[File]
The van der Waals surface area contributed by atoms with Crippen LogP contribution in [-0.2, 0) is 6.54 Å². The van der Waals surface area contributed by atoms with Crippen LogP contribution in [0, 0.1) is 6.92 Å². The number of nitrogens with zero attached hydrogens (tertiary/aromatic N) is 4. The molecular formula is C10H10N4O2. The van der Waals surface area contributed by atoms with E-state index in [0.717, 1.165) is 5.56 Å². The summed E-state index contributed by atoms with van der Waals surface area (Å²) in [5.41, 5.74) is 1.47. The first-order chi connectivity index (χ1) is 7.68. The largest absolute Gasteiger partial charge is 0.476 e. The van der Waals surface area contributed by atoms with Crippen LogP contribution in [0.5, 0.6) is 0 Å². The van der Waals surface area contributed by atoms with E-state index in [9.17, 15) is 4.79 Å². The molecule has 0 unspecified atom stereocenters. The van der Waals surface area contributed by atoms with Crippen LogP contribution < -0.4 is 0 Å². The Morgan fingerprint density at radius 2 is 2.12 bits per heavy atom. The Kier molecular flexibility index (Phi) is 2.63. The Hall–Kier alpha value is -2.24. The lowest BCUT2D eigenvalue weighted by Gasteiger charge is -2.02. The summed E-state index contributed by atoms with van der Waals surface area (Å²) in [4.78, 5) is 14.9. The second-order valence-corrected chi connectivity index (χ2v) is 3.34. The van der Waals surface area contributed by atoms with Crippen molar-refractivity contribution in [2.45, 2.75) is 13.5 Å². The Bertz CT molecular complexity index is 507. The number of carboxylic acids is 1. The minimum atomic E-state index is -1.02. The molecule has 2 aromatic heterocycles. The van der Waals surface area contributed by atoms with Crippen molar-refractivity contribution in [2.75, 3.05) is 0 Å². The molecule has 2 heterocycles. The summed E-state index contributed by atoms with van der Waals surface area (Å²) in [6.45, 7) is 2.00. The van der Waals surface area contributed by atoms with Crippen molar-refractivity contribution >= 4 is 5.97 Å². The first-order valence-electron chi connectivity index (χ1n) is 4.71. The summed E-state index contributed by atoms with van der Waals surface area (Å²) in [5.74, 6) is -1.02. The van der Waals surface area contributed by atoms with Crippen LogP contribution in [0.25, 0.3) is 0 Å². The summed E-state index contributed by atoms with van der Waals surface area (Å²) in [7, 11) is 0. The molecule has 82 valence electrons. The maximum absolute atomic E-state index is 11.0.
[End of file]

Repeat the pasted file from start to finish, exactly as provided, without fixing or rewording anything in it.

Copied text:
The van der Waals surface area contributed by atoms with Crippen LogP contribution in [-0.2, 0) is 6.54 Å². The van der Waals surface area contributed by atoms with Crippen LogP contribution in [0, 0.1) is 6.92 Å². The number of nitrogens with zero attached hydrogens (tertiary/aromatic N) is 4. The molecular formula is C10H10N4O2. The van der Waals surface area contributed by atoms with E-state index in [0.717, 1.165) is 5.56 Å². The summed E-state index contributed by atoms with van der Waals surface area (Å²) in [5.41, 5.74) is 1.47. The first-order chi connectivity index (χ1) is 7.68. The largest absolute Gasteiger partial charge is 0.476 e. The van der Waals surface area contributed by atoms with Crippen LogP contribution in [0.5, 0.6) is 0 Å². The van der Waals surface area contributed by atoms with E-state index in [9.17, 15) is 4.79 Å². The molecule has 0 unspecified atom stereocenters. The van der Waals surface area contributed by atoms with Crippen LogP contribution < -0.4 is 0 Å². The Morgan fingerprint density at radius 2 is 2.12 bits per heavy atom. The Kier molecular flexibility index (Phi) is 2.63. The Hall–Kier alpha value is -2.24. The lowest BCUT2D eigenvalue weighted by Gasteiger charge is -2.02. The summed E-state index contributed by atoms with van der Waals surface area (Å²) in [4.78, 5) is 14.9. The second-order valence-corrected chi connectivity index (χ2v) is 3.34. The van der Waals surface area contributed by atoms with Crippen molar-refractivity contribution in [2.45, 2.75) is 13.5 Å². The Bertz CT molecular complexity index is 507. The number of carboxylic acids is 1. The minimum atomic E-state index is -1.02. The molecule has 2 aromatic heterocycles. The van der Waals surface area contributed by atoms with Crippen molar-refractivity contribution in [2.75, 3.05) is 0 Å². The molecule has 2 heterocycles. The summed E-state index contributed by atoms with van der Waals surface area (Å²) in [6.45, 7) is 2.00. The van der Waals surface area contributed by atoms with Crippen molar-refractivity contribution >= 4 is 5.97 Å². The first-order valence-electron chi connectivity index (χ1n) is 4.71. The summed E-state index contributed by atoms with van der Waals surface area (Å²) in [5.74, 6) is -1.02. The van der Waals surface area contributed by atoms with Crippen LogP contribution in [0.25, 0.3) is 0 Å². The summed E-state index contributed by atoms with van der Waals surface area (Å²) in [7, 11) is 0. The molecule has 82 valence electrons. The maximum absolute atomic E-state index is 11.0.